Alabama Scene

Ethics on a dare


Bob Martin is editor and publisher of The Montgomery Independent E-mail: bob@montgomery independent.com

Bob Martin is editor and publisher of The Montgomery Independent E-mail: bob@montgomery independent.com

Gov. Riley is right to push for additional teeth in our state’s ethics law including separate legislation that has been introduced to make improvements and give the state Ethics Commission subpoena power.

The current ethics law was passed in 1973 on the final night of the regular session. It was passed on a dare. The Senate passed the bill creating the commission and sent it to the House on that final day. Most senators who voted for the legislation believed it would never pass the House and that they would have it both ways – credit for a vote for ethics in the Senate, but also getting their real wish that the measure would die in the House.

During late night debate on the bill, the late Rep. Rankin Fite of Hamilton, a legendary former house speaker who was suffering from Parkinson’s disease, rose to oppose the legislation. In a somewhat stammering voice reflecting the onset of his illness, Fite stood at the floor microphone and told his colleagues: “I rise here tonight to oppose this legislation – It’s just not strong enough.”

For reasons perhaps not perceived by Rep. Fite on that evening in 1973, he spoke prophetic words. While the creation of the commission has provided some ethics oversight in the state, the failure of future legislatures to adequately fund the commission and the failure to give the commission subpoena power has rendered it impotent to fully address the many unethical acts committed in Alabama politics.

However, State Rep. Bob Hill Jr. of Florence, who was the House sponsor of the legislation, along with a majority of his colleagues, called the Senate’s bluff and passed the bill to the chagrin of many senators and House members.

It is now time for the governor, who has been good at calling for legislation but short on getting it enacted into law, to use his influence to at least get legislation adopted to grant the commission the power of the subpoena. However, don’t bet the farm that it will happen. His proposed ethics law rewrite has already been lampooned by House Majority Leader Ken Guin, D-Carbon Hill, who called Riley “absolutely the slickest politician we’ve seen in years” for his advocacy of ethics reform. “Two years ago, we passed tough ethics reform laws and the governor vetoed them, and we ought to start out from that point,” Guin said. The law to which Guin referred would have placed additional ethics regulations on employees of the executive branch.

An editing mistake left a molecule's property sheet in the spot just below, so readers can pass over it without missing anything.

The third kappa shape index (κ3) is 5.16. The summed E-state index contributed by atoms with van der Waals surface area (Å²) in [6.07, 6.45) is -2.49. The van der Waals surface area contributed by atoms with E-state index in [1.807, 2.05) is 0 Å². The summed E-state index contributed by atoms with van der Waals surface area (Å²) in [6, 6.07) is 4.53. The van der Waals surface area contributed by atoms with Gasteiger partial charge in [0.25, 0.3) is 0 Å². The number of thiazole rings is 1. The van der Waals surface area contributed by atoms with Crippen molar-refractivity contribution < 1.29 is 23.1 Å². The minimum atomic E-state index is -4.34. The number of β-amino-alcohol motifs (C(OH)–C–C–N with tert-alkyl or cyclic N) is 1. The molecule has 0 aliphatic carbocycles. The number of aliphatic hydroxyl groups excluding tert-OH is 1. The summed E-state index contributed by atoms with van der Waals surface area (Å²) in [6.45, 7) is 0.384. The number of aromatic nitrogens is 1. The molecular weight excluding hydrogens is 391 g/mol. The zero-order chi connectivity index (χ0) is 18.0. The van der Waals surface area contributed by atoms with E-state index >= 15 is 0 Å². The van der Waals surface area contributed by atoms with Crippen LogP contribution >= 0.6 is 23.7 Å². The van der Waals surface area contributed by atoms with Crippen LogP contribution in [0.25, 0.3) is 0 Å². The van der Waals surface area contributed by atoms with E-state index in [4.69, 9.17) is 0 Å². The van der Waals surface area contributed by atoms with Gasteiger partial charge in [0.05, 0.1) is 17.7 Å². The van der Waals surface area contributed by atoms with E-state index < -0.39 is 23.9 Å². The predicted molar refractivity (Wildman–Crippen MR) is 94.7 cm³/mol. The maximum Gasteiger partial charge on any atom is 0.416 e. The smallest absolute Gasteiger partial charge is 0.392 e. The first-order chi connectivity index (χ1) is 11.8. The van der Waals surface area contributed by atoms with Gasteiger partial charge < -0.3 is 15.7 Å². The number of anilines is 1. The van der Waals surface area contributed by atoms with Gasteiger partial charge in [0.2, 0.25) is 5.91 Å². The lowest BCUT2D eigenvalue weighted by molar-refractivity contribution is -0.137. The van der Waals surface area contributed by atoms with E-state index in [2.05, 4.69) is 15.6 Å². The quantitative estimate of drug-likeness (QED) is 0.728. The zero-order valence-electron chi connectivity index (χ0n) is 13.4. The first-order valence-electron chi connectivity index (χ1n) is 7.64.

So with this opening and the disaster lawmakers will face dealing with diminished revenues and state budget needs, the boys and girls of the Legislature are back in Montgomery and in combination with the governor’s lackeys and the bureaucrats, we know the season to look out for our wallets has returned.

Davis announces his bid for governor

Congressman Artur Davis of Birmingham made it official last week, saying he’s in the race for governor in 2010. Davis understands it will be an uphill battle but has made what I believe is an ill-advised decision to leave a powerful position at the federal level where he would have a great opportunity to benefit his state in order to roll the dice in uncharted waters.

Rep. Davis is smart, dedicated, charismatic and a genuinely nice guy, but Alabama is not the U. S. of A. where President Obama got 43 percent of the white vote. While the number of African Americans is a significant percentage of the Democratic vote in Alabama, the 2010 primary will have all local offices on the ballot statewide and that will be a significant stumbling block to Rep. Davis’s candidacy.

It also appears that Lt. Gov. Jim Folsom Jr. plans to enter the race and if so, he will siphon off a considerable chunk of the African American vote that under different circumstances would likely go to Davis, Folsom will likely get the endorsement or a coendorsement of at least one of the major black political organizations in the state.

But nothing has yet deterred Davis, who grew up in Montgomery, and he acknowledges it will be tough. “There was a time when what I am about to try to do seemed as inconceivable as the idea of a Kenyan and a Kansan with Confederate roots joining to give birth to an American president,” he told a crowd of 150 at his announcement in Birmingham last week.

I’m afraid it still is, Congressman.